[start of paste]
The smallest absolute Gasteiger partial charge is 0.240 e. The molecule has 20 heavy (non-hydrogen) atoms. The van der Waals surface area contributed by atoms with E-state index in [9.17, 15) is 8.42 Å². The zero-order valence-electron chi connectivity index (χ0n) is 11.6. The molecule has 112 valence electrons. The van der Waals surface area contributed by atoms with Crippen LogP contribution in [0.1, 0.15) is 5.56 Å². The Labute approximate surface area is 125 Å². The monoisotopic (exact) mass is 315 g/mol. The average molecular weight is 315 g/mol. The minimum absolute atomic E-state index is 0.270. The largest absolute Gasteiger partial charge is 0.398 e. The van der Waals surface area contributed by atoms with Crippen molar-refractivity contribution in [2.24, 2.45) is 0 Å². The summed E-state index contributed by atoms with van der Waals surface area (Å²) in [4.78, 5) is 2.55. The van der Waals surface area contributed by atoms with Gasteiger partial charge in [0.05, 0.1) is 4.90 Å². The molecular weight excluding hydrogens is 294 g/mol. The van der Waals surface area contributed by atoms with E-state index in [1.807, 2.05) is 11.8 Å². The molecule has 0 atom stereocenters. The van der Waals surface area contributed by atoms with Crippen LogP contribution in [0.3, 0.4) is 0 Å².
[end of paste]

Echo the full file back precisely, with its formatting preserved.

The smallest absolute Gasteiger partial charge is 0.240 e. The molecule has 20 heavy (non-hydrogen) atoms. The van der Waals surface area contributed by atoms with E-state index in [9.17, 15) is 8.42 Å². The zero-order valence-electron chi connectivity index (χ0n) is 11.6. The molecule has 112 valence electrons. The van der Waals surface area contributed by atoms with Crippen LogP contribution in [0.1, 0.15) is 5.56 Å². The Labute approximate surface area is 125 Å². The monoisotopic (exact) mass is 315 g/mol. The average molecular weight is 315 g/mol. The minimum absolute atomic E-state index is 0.270. The largest absolute Gasteiger partial charge is 0.398 e. The van der Waals surface area contributed by atoms with Crippen molar-refractivity contribution in [2.24, 2.45) is 0 Å². The summed E-state index contributed by atoms with van der Waals surface area (Å²) in [4.78, 5) is 2.55. The van der Waals surface area contributed by atoms with Gasteiger partial charge in [0.05, 0.1) is 4.90 Å². The molecular weight excluding hydrogens is 294 g/mol. The van der Waals surface area contributed by atoms with E-state index in [1.807, 2.05) is 11.8 Å². The molecule has 0 atom stereocenters. The van der Waals surface area contributed by atoms with Crippen LogP contribution in [0.3, 0.4) is 0 Å².